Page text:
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When you dive into the latest work of a three time Pulitzer Prize winner, you begin with the question of whether or not the author really has something substantive to contribute, or if they have reached the stage in their literary career where they are simply fulfilling the quota of books they signed up for in their last contract. Yes, I have been burned by the works of big name authors who can garner $27.95 per book.
Hot, Flat and Crowded – Why We Need A Green Revolution – and How It Can Renew America is a work that indicates Friedman remains one of the best thinkers, strategists and authors of our time regarding social policy and geo-political strategy development. Frankly, some authors are gifted in observing and conveying what most people cannot see, hear or comprehend. Friedman does exactly that in this book.
“The future does not have to be a Malthusian nightmare — if we think strategically about how to mitigate what we can, adapt to what we can’t, and innovate our ways to new possibilities that right now seem unimaginable. The longer we wait to set out on such a strategic path though, the deeper the pail out of which we will have to climb.”
The essence of the entire book, embracing the challenge in moving to what he refers to as a Clean Energy System is truly captured in a quote Friedman shares (p.265) from Machiavelli’s The Prince:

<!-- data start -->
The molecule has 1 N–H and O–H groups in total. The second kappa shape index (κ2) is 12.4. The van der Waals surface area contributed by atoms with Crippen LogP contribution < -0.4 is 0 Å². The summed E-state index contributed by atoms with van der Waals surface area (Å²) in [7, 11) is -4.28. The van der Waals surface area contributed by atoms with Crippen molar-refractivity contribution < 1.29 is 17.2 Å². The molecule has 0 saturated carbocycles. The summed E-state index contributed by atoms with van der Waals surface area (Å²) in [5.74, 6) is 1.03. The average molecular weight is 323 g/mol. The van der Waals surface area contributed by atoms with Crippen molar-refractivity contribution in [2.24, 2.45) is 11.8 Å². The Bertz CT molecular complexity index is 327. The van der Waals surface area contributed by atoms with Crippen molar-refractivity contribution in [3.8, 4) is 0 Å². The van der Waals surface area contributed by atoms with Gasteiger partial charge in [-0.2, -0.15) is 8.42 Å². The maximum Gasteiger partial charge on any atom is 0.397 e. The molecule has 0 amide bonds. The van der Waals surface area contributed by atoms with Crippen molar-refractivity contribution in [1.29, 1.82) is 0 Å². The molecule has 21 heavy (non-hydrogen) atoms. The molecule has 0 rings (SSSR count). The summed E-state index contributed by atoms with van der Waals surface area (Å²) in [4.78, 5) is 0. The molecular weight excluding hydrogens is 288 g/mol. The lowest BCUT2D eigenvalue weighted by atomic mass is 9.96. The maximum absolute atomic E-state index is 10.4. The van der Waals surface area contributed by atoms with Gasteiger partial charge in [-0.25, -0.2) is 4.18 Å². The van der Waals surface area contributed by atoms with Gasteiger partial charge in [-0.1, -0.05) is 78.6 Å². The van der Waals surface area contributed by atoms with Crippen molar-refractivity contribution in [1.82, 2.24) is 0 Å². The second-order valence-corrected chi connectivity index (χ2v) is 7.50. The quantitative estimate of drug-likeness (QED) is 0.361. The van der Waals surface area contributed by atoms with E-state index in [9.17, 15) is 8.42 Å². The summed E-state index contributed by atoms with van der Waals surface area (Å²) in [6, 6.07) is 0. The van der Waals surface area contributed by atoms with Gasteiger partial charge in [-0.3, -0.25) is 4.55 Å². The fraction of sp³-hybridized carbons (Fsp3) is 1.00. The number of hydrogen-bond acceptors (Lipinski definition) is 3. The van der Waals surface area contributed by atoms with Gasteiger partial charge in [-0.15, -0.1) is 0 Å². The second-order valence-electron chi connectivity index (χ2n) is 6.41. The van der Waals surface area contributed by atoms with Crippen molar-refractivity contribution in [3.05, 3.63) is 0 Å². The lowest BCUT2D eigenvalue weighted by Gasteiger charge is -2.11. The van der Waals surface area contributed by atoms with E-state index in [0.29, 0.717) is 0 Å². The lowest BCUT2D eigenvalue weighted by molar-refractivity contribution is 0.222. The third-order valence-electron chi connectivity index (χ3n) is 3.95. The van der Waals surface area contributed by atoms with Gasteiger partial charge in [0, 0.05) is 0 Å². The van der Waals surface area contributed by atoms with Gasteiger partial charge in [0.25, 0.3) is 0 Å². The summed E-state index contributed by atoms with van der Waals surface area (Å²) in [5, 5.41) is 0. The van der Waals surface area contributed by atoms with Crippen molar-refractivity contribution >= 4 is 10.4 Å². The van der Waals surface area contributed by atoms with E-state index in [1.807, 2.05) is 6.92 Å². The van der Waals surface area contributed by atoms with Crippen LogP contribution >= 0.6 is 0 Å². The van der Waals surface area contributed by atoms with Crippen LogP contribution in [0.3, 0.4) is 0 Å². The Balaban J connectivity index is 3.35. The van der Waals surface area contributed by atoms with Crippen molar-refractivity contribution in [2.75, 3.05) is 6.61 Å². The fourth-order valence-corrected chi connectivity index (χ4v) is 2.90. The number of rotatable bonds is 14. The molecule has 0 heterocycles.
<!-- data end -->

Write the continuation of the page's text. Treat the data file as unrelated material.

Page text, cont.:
“It ought to be remembered that there is nothing more difficult to take in hand, more perilous to conduct, or more uncertain in its success, than to take the lead in introducing a new order of things, because the innovator has for enemies all those who have done well under the old conditions, and lukewarm defenders in those who may do well under the new. This coolness arises partly from fear of the opponents — who have the laws on their side — and partly from the incredulity of men, who do not readily believe in new things until they have had a long experience of them. “
Hot, Flat and Crowded is clearly a work that was years in the making. It is a clarion call to action.Honestly, it, in my opinion, is Friedman’s best book. It is in my top 5 for 2008. Finally, I am reminded of a quote from another author that is poignant as it relates to the impact of this work:
“We need voices of dissent that point to another way, creative models that take exception to the givens of society. Obviously, prophetic simplicity runs the risk of excess; but the danger is no greater than the excess of the status quo.“(ii)